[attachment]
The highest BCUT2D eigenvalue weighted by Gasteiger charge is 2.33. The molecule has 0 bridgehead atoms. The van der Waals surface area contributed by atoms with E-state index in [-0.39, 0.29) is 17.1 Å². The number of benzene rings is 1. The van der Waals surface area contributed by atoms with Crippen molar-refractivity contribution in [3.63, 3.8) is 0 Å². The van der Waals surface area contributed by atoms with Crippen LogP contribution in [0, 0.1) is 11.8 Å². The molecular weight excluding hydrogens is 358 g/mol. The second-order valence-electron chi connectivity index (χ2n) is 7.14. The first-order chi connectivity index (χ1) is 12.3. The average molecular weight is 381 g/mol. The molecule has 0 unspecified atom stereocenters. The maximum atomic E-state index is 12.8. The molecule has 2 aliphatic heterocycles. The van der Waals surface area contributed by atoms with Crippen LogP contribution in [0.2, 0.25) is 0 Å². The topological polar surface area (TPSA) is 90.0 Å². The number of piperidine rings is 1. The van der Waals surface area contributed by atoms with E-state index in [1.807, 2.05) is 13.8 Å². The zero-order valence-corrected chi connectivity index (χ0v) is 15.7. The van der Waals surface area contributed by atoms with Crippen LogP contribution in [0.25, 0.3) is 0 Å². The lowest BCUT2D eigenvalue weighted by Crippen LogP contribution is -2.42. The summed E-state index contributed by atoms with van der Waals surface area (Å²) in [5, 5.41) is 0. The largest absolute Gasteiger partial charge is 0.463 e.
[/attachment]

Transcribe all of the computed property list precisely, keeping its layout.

The highest BCUT2D eigenvalue weighted by Gasteiger charge is 2.33. The molecule has 0 bridgehead atoms. The van der Waals surface area contributed by atoms with E-state index in [-0.39, 0.29) is 17.1 Å². The number of benzene rings is 1. The van der Waals surface area contributed by atoms with Crippen molar-refractivity contribution in [3.63, 3.8) is 0 Å². The van der Waals surface area contributed by atoms with Crippen LogP contribution in [0, 0.1) is 11.8 Å². The molecular weight excluding hydrogens is 358 g/mol. The second-order valence-electron chi connectivity index (χ2n) is 7.14. The first-order chi connectivity index (χ1) is 12.3. The average molecular weight is 381 g/mol. The molecule has 0 unspecified atom stereocenters. The maximum atomic E-state index is 12.8. The molecule has 2 aliphatic heterocycles. The van der Waals surface area contributed by atoms with Crippen LogP contribution in [0.2, 0.25) is 0 Å². The topological polar surface area (TPSA) is 90.0 Å². The number of piperidine rings is 1. The van der Waals surface area contributed by atoms with E-state index in [1.807, 2.05) is 13.8 Å². The zero-order valence-corrected chi connectivity index (χ0v) is 15.7. The van der Waals surface area contributed by atoms with Crippen LogP contribution in [0.25, 0.3) is 0 Å². The lowest BCUT2D eigenvalue weighted by Crippen LogP contribution is -2.42. The summed E-state index contributed by atoms with van der Waals surface area (Å²) in [5, 5.41) is 0. The largest absolute Gasteiger partial charge is 0.463 e.